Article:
that is often brought out for oneís patron saint day. It
makes a simply gorgeous loaf ó it is braided and then the
braid is coiled ó and is topped with whole nuts for an
extra festive flair.
the great looks would be wasted if it were not also
delicious. This is a light but rich bread, filled with
butter and egg yolks and just enough lemon to shine through.
Itís like challah, but not as sweet.
with butter and a little honey. Then see if you donít
reach for another slice.
2 large 2-pound loaves
sticks (1 1/2 cups) unsalted butter, room temperature
cup granulated sugar
teaspoons minced lemon zest
teaspoon lemon juice
cups hot milk, 120 to 130 degrees
6 1/2 cups bread or all-purpose flour, divided
packages dry yeast
yolk, beaten, mixed with 1 tablespoon milk
cup whole nuts, your choice
the bowl of a stand mixer (or by hand), cream the butter,
egg yolks, sugar, salt, lemon zest and lemon juice. Mix the
milk with the butter and yolk mixture. Add 2 cups of the
flour. Add the yeast. Stir to blend well.
When the batter is smooth, add the rest of the flour, 1/2
cup at a time, stirring vigorously after each addition,
until the dough forms a mass that can be lifted out of the
bowl in one ball. Place dough on a floured work surface to
Knead the dough with an aggressive push-turn-fold motion, or
use the dough hook on a mixer, for 10 minutes or until the
dough is smooth and elastic. At this point it should not
stick to the work surface or the sides of the mixer bowl.
Place the dough in a greased bowl, cover tightly with
plastic wrap and set aside at room temperature until doubled
in bulk, about 1 hour (if using fast-rising yeast, it should
take about half as long).
When the dough has risen, turn out onto a floured work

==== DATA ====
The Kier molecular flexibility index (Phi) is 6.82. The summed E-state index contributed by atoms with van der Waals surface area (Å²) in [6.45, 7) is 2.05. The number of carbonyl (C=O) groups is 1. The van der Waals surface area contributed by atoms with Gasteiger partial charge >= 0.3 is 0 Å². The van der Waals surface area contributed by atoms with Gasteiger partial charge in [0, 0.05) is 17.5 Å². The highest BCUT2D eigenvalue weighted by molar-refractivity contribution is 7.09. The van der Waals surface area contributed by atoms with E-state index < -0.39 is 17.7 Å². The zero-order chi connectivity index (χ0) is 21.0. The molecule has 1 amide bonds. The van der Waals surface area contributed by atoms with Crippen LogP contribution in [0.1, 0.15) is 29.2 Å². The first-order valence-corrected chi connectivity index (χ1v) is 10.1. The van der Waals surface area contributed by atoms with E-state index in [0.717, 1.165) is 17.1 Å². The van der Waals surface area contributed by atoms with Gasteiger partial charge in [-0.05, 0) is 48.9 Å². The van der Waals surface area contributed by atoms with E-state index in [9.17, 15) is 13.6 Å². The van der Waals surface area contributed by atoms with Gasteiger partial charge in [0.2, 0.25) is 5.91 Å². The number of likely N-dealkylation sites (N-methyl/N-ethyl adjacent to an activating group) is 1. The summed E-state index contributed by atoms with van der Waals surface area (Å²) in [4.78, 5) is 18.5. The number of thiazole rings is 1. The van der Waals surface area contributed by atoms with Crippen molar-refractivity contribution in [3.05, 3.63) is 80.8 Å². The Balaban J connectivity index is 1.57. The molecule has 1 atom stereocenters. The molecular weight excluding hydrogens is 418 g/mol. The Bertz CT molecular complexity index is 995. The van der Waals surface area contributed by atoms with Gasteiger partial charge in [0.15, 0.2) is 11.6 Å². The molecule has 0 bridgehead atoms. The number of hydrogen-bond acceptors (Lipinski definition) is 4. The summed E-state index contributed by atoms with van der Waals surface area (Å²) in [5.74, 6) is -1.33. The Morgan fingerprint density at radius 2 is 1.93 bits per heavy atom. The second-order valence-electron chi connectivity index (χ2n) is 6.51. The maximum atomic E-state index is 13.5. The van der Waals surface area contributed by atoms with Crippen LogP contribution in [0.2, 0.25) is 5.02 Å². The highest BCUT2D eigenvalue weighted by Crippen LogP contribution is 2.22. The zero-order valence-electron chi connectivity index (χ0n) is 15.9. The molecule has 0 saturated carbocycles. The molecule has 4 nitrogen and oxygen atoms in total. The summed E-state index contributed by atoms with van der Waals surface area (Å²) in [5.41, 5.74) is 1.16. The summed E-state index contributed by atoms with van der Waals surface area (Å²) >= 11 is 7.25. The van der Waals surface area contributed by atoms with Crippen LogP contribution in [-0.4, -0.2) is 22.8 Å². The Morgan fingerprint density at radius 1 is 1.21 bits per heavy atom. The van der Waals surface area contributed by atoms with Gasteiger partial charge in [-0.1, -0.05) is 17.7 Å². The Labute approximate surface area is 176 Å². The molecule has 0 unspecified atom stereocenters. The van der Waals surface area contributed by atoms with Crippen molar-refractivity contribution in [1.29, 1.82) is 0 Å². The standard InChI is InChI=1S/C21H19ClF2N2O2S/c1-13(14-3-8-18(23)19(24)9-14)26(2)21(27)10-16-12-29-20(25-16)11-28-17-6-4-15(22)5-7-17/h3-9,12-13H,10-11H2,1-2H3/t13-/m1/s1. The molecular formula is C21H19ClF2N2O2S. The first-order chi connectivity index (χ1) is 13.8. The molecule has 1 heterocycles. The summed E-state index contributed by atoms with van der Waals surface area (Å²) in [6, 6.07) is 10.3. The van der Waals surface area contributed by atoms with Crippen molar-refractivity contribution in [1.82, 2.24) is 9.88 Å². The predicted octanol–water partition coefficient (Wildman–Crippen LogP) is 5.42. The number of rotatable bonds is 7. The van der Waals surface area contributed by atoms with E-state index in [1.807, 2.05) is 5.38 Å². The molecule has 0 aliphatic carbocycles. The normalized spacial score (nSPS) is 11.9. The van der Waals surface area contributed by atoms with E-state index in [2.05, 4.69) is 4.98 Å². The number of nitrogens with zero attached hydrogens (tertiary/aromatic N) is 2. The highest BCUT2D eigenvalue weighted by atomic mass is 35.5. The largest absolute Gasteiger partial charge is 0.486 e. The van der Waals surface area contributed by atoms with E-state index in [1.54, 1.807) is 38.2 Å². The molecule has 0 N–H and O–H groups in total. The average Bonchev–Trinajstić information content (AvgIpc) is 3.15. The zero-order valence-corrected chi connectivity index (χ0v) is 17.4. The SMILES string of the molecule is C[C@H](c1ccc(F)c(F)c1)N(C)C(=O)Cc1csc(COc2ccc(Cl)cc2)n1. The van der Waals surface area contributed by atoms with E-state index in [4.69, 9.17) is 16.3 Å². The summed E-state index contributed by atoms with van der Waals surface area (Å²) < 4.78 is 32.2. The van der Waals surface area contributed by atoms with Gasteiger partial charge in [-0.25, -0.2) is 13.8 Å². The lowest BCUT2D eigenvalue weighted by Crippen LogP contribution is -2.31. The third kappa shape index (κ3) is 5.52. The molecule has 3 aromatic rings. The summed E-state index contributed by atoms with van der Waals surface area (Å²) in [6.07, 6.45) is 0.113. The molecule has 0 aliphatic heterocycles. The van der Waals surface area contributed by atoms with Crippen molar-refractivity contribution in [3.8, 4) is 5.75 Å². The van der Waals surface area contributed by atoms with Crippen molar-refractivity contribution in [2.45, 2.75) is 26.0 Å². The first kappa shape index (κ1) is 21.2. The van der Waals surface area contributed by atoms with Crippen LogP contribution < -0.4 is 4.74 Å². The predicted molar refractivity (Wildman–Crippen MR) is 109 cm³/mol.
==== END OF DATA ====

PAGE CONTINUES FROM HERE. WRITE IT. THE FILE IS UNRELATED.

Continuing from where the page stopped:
surface and divide in half. Divide each half into 3 equal
parts. With the palms of your hands, roll each part into a
rope about 24 inches long. Braid 3 ropes at a time. Place
the braids on a baking sheet and coil them. Tuck the end of
the braid into the coil so that it doesnít break loose as
the dough rises. With your hands, gently push the coils into
a symmetrical shape.
Cover the 2 coils with parchment paper or a cloth and set
aside at room temperature until the dough doubles in bulk,
about 50 minutes. Meanwhile, preheat oven to 350 degrees.
Brush the loaves with the egg-milk glaze and carefully push
the nuts into a pattern over the top of the loaves. Bake 1
hour until golden and the loaves sound hollow when tapped on
the bottom. If you canít fit both loaves on a single
baking sheet, bake each loaf separately ó place the
reserved loaf in the refrigerator or cool place while the
first loaf bakes. Cool 10 minutes on the baking sheet before
placing the loaves on a metal rack to continue cooling.
serving (based on 40): 162 calories; 9 g fat; 5 g saturated
fat; 43 mg cholesterol; 3 g protein; 18 g carbohydrate; 2 g
sugar; 1 g fiber; 67 mg sodium; 26 mg calcium.
from "The Complete Book of Breads," by Bernard
2 loaves, about 1 1/4 pounds each
very warm, almost hot, water
teaspoon active dry yeast
11 cups all-purpose white flour, divided
tablespoons sea salt
cups tepid water, divided
barley, rye or whole-wheat flour
2 to 3
tablespoons cornmeal or coarse semolina, as needed
This recipe is made over 3 days.
the very warm water in a large mixing bowl, sprinkle the
yeast over it, and stir briefly with a wooden spoon to
distribute the yeast through the water. Add 2 cups of the
white flour, stir to mix well, cover with plastic wrap, and
set aside in a cool place (50 to 70 degrees) to rise
next day, uncover the bowl and add the salt, 1 cup of the
tepid water and the barley, rye or whole wheat flour. Stir
or mix thoroughly with your hands. Cover the bowl again,
return to a cool place, and let it rise overnight.
the third day, add the remaining 1 1/2 cups tepid water and
about 7 cups white flour. Begin kneading in the bowl, then
sprinkle a little flour over a wooden pastry board or
countertop and turn the dough out. Knead thoroughly at least
10 minutes, adding flour as necessary, until you have a
smooth, elastic dough. Rinse the mixing bowl, dry it, dust
it with flour and put the dough back in. Cover with plastic